What is OEDEMA (Fluid accumulation in tissues)?
Oedema occurs when excessive amounts of fluid accumulate in the tissues of the body (the interstitial tissues). Interstitial tissues represent the space in the body that is not inside the blood vessels or inside the cells of the body; the so-called third space or interstitium.
Why does this happen and how may it affect the patients health?
A large number of conditions may lead to the accumulation of fluid in the tissues and cavities of the body.
The area of accumulation of excessive fluid depends on the general posture of the patient during the day. If a person stands a lot, the swelling will occur, or fluid will accumulate, around the ankles. If a person was lying in bed, the fluid will accumulate around the sacrum or lower back area.
Conditions that may lead to the accumulation of fluid in body tissues include (causing generalized swelling)
- Kidney failure
- Diseases of the liver
- Standing a lot because of profession or sitting in one position for a long time i.e. during a long flight in an airplane
- Heart failure
- Malnutrition conditions (plasma proteins are low in the blood and fluid moves from the circulation into tissues)
- Diseases of the endocrine system such as Cushings syndrome
Examples of localized fluid accumulation in tissues include
- Ankle sprain
- Inflammation or blockage of varicose veins in the legs
- Localized infection, with an area of inflammatory swelling surrounding it
- Obstruction of the lymphatic ducts due to an infection with e.g. Wuchereria bancrofti (elephantiasis)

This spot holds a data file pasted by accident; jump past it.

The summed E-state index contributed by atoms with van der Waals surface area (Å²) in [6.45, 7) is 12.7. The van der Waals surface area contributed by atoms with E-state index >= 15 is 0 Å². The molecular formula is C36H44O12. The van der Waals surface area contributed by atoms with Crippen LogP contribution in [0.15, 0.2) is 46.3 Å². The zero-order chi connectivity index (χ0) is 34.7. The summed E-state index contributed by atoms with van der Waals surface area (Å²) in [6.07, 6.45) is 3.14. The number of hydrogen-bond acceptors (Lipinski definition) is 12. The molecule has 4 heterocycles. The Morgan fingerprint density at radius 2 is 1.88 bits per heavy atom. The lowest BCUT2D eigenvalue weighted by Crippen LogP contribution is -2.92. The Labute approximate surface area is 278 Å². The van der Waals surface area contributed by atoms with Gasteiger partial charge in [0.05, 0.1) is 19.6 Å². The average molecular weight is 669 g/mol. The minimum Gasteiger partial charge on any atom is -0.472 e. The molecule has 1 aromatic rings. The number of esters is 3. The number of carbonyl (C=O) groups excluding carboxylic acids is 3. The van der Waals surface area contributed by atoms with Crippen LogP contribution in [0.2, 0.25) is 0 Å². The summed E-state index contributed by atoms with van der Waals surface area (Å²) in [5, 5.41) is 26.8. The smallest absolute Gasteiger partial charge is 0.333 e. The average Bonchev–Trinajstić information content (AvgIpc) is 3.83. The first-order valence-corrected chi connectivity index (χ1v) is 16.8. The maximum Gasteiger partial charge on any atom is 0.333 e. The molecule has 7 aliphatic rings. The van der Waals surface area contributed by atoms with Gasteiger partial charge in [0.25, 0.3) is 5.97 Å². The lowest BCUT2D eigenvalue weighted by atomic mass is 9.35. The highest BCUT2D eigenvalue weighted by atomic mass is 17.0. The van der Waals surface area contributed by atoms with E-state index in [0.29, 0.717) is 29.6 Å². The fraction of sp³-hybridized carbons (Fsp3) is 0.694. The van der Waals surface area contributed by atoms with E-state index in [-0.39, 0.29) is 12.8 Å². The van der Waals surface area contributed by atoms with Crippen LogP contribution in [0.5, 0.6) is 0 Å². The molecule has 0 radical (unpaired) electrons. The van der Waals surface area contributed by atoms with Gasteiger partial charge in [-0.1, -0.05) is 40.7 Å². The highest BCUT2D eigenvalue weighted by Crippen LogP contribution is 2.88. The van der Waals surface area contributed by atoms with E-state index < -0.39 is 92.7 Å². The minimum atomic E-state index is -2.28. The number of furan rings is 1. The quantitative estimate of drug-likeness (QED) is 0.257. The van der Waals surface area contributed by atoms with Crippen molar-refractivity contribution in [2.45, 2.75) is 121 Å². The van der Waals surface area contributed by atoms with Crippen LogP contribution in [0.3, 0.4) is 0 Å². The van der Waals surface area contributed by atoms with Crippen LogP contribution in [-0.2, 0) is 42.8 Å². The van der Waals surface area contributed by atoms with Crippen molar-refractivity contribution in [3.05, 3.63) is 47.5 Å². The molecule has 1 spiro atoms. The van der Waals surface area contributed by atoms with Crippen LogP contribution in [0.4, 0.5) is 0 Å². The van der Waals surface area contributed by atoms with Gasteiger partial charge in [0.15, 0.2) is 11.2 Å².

- Wearing tight garments, which may cause localized swelling (due to obstruction of venous blood-flow)
- Fluid that may accumulate in the pleural cavity of the chest due to cancer of the lungs (the pleural cavity is the potential space existing between the outer surface of the lungs and the inner surface of the thoracic wall)
What symptoms may the patient experience?
- Fluid collects in the tissues.
- Location or distribution of swelling of the tissues depends on whether the patient was mainly lying, sitting or standing during the day.
- When pressure is exerted on the areas of swollen tissue, it will cause what is called "pitting" (indentations of the tissue where pressure was exerted).
- In most instances, the patient will be suffering from some underlying disease or condition that causes the tissue swelling. It has to be considered that the symptoms of the underlying disease (it may be disease of the heart, kidneys and liver) will also present.
Once the fluid reaches a certain level in the tissues, the cavities of the body will also accumulate fluid (areas such as the abdominal cavity or the pleural cavity inside the chest). When these cavities are in the area of a disease process, the fluid may accumulate in it from the start.
How is the diagnosis made and what special investigations are required?
- Examination of total protein concentration in the blood.
- Assessment of urinary excretion.
- Chest X-rays may show pleural or pericardial effusions (fluid accumulation in pleural space).
- Examination of fluid aspirated from a fluid-filled cavity such as the abdominal or chest cavities (this will provide many clues or answers to the origin of the fluid). The fluid may be cultured for sensitivity (determine it there is an infective agent responsible).
What is the treatment and prognosis?
Administration of diuretics (caution needs to be exercised in patients with kidney disease) in order to
- Lower the fluid levels in the tissues and cavities
- Provide significant symptomatic relief
The underlying condition causing the abnormal fluid distribution needs to be diagnosed and treated.
Fluid may be tapped from cavities such as the pleural space in the chest or the abdominal cavity; this provides symptomatic relief as well as an opportunity to analyse the fluid for diagnostic purposes.
Surgical intervention may be necessary in order to remove obstructions in circulation.
A high-protein diet is often required, especially in conditions of malnutrition.
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